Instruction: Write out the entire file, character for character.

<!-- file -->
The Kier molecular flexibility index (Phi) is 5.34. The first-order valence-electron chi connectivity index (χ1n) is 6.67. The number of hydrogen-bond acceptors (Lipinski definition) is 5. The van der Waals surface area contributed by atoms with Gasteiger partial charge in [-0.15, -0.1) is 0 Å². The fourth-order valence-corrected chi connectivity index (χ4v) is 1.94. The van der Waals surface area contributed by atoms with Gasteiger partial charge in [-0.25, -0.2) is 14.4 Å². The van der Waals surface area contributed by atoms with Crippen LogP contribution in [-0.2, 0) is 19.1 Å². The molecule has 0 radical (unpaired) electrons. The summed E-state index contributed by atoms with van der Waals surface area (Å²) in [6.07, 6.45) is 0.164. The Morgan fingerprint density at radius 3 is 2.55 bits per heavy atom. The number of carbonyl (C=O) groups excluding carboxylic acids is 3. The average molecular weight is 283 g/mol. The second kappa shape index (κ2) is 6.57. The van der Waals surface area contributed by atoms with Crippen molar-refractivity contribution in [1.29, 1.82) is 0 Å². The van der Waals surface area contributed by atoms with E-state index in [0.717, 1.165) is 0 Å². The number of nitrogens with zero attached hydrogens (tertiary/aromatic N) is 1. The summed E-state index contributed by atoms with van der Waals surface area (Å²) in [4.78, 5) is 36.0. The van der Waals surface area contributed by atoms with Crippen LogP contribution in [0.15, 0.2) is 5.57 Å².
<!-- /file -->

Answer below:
The Kier molecular flexibility index (Phi) is 5.34. The first-order valence-electron chi connectivity index (χ1n) is 6.67. The number of hydrogen-bond acceptors (Lipinski definition) is 5. The van der Waals surface area contributed by atoms with Gasteiger partial charge in [-0.15, -0.1) is 0 Å². The fourth-order valence-corrected chi connectivity index (χ4v) is 1.94. The van der Waals surface area contributed by atoms with Gasteiger partial charge in [-0.25, -0.2) is 14.4 Å². The van der Waals surface area contributed by atoms with Crippen LogP contribution in [-0.2, 0) is 19.1 Å². The molecule has 0 radical (unpaired) electrons. The summed E-state index contributed by atoms with van der Waals surface area (Å²) in [6.07, 6.45) is 0.164. The Morgan fingerprint density at radius 3 is 2.55 bits per heavy atom. The number of carbonyl (C=O) groups excluding carboxylic acids is 3. The average molecular weight is 283 g/mol. The second kappa shape index (κ2) is 6.57. The van der Waals surface area contributed by atoms with Crippen molar-refractivity contribution in [1.29, 1.82) is 0 Å². The van der Waals surface area contributed by atoms with E-state index in [0.717, 1.165) is 0 Å². The number of nitrogens with zero attached hydrogens (tertiary/aromatic N) is 1. The summed E-state index contributed by atoms with van der Waals surface area (Å²) in [4.78, 5) is 36.0. The van der Waals surface area contributed by atoms with Crippen LogP contribution in [0.15, 0.2) is 5.57 Å².